It is also useful to specify the regulatory-domain here (note that this needs to be specified under the wlan0 key, which is the reason for the inclusion of the parent keys below):

      regulatory-domain: GB

The valid regulatory domains can be found in the Linux kernel source Specifically, the two-letter code after the “country” line, which are almost entirely the ISO-3166 standard two-letter country codes. The special “00” domain (the “world regulatory domain”) is the default, but relying on this can lead to poor WiFi performance, particularly in 5GHz setups where many channels have restrictions in the world domain.

The first byte is with the eye

At the end of all this tinkering, you should have files that look something like the following on your boot partition (lines you may wish to pay specific attention to are highlighted):


 4initramfs initrd.img followkernel
11# Enable the audio output, I2C and SPI interfaces on the GPIO header. As these
12# parameters related to the base device-tree they must appear *before* any
13# other dtoverlay= specification
18# Comment out the following line if the edges of the desktop appear outside
19# the edges of your display
22# If you have issues with audio, you may try uncommenting the following line
23# which forces the HDMI output into HDMI mode instead of DVI (which doesn't
24# support audio output)
27# Enable the serial pins
30# Autoload overlays for any recognized cameras or displays that are attached
31# to the CSI/DSI ports. Please note this is for libcamera support, *not* for
32# the legacy camera stack
36# Config settings specific to arm64
41# Enable the USB2 outputs on the IO board (assuming your CM4 is plugged into
42# such a board)


1zswap.enabled=1 zswap.zpool=z3fold zswap.compressor=zstd dwc_otg.lpm_enable=0 console=tty1 root=LABEL=writable rootfstype=ext4 rootwait fixrtc quiet splash

Please note that cmdline.txt must consist of a single line of text. Ignore any wrapping of text above.


 3hostname: lubuntu
 5locale: en_GB.UTF-8
 6timezone: Europe/London
 9  model: pc105
10  layout: gb
11  options: ctrl:nocaps
14  name: "dave"
15  lock_passwd: false
16  gecos: "Dave Jones"
17  plain_text_passwd: "raspberry"
18  sudo: "ALL=(ALL:ALL) ALL"
19  ssh_import_id:
20    - lp:waveform
23  - path: /home/dave/.profile
24    append: true
25    defer: true
26    content: |
27      export MOZ_ENABLE_WAYLAND=1
29package_update: true
30package_upgrade: true
31package_reboot_if_required: true
34  - lubuntu-desktop
35  - ubuntu-raspi-settings-desktop
38  commands:
39    - snap install firefox

You may be wondering if the ordering of these blocks matters. The answer is “no”. The ordering of actions in cloud-init does not depend on the ordering of the configuration file (and nor should it). The system is intended to be declarative; we are describing the state we wish to attain, not how to obtain it.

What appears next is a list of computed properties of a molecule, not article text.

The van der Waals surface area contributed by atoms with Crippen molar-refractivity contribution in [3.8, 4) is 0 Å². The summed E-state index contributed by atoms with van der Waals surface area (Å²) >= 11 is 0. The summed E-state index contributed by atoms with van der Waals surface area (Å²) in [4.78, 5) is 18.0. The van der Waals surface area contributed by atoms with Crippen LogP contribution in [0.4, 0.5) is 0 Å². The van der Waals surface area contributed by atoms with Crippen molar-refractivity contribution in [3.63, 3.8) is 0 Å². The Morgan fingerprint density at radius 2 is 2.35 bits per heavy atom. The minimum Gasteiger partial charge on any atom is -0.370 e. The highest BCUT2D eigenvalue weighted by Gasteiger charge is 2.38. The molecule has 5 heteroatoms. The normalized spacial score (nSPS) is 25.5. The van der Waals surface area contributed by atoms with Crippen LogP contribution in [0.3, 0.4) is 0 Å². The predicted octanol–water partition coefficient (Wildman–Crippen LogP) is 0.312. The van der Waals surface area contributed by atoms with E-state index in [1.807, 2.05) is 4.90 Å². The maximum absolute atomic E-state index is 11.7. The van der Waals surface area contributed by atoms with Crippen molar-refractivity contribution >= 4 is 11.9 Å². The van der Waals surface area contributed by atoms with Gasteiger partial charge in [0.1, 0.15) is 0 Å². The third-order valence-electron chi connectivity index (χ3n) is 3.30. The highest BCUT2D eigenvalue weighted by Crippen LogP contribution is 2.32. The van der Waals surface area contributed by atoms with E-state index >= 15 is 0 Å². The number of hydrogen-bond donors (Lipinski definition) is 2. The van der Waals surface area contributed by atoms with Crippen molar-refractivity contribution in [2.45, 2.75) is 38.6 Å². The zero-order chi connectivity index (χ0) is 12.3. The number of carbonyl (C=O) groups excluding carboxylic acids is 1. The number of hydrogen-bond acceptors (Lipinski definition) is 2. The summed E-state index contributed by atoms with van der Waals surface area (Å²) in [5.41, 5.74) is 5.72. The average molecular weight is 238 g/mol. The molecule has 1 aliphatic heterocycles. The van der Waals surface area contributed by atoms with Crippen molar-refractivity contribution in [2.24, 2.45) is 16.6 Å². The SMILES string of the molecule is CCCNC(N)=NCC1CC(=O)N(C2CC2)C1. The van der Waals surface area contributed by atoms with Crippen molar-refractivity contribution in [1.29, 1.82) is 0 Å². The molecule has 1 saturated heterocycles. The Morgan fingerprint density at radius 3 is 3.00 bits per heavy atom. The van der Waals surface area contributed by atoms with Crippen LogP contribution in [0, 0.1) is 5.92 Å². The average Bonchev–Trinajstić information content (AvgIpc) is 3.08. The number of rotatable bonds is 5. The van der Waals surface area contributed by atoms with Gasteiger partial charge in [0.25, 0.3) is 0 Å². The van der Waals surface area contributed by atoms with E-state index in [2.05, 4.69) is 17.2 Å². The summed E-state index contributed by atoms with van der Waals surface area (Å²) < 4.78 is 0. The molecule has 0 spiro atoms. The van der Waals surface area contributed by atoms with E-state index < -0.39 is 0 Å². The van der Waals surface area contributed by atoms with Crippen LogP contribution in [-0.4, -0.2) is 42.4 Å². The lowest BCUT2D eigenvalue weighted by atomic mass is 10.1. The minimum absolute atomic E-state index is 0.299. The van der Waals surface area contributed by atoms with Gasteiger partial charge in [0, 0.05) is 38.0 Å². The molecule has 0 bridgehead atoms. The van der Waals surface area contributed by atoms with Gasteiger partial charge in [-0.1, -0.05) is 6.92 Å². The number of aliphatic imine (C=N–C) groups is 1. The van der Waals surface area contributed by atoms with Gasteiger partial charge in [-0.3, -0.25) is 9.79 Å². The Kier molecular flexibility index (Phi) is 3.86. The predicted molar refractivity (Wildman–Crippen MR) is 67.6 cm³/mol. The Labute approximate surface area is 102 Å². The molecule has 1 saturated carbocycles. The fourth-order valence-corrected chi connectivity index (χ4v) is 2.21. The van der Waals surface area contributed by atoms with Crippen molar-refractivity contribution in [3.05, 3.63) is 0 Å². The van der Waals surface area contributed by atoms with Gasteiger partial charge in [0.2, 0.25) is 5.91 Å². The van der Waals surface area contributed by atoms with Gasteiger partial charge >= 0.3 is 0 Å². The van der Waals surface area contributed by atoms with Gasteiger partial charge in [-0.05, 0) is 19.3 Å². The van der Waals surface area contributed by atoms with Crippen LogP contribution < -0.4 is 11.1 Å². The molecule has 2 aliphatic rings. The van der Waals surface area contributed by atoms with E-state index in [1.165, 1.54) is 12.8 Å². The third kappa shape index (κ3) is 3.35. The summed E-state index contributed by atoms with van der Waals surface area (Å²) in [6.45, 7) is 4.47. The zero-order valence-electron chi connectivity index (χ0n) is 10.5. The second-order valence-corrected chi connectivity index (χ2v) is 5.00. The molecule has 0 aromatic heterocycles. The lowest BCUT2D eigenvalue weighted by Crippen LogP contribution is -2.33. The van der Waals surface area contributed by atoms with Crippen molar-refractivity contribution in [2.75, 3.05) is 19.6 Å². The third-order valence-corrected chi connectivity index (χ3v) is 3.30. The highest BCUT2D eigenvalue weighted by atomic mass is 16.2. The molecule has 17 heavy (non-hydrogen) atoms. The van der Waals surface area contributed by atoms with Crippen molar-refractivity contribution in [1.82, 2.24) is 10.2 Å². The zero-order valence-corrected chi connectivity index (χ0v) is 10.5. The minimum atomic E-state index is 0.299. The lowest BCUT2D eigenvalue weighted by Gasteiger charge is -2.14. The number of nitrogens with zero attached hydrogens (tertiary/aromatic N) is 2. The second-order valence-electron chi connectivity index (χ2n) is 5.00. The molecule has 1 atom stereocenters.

This is why the write_files section has options like defer which adjust the timing of these actions. By default, write_files entries will always occur early on so that written files can be available to other actions.


 2  version: 2
 3  wifis:
 4    wlan0:
 5      regulatory-domain: GB
 6      dhcp4: true
 7      optional: true
 8      access-points:
 9        "my-wifi-ssid":
10          password: "my-wifi-password"

With all those written, safely eject your card (or SSD drive), plug it into your Pi and let it boot. This will take a … very … very … long … time. Installing an entire hierarchy of desktop packages in this manner is not a quick process, and the first boot will probably take at least 1 hour (I didn’t time every installation during this test, but the cloud-init logs for the Lubuntu run indicated setup on the microSD card took roughly 1½ hours).

However, once it’s complete, it should automatically reboot and you should find yourself at a shiny new graphical desktop login! There’s still some horror to sort out here (in particular the clash of networking configuration stacks), but we’ll deal with that next time when we’ll also take a look at comparing the current crop of desktops on Ubuntu, and see what’s changed in the last few years. We’ll also compare them to the official Gnome desktop, and learn a few more cloud-init tricks …

[1]If you’re using Linux, you’ll also see the root partition (“writable”) appear, but you can ignore this
[2]oem-config, derived from the ubiquity installer. There are moves afoot to replace this at some point (given ubiquity is being replaced with subiquity), but nothing concrete as yet

For those violently allergic to systemd, the equivalent commands the listing locales, timezones, and keyboard settings are:

locale -a
(cd /usr/share/zoneinfo/posix; find -type f -or -type l -printf '%P\n')
Read various sections in /usr/share/X11/xkb/rules/base.lst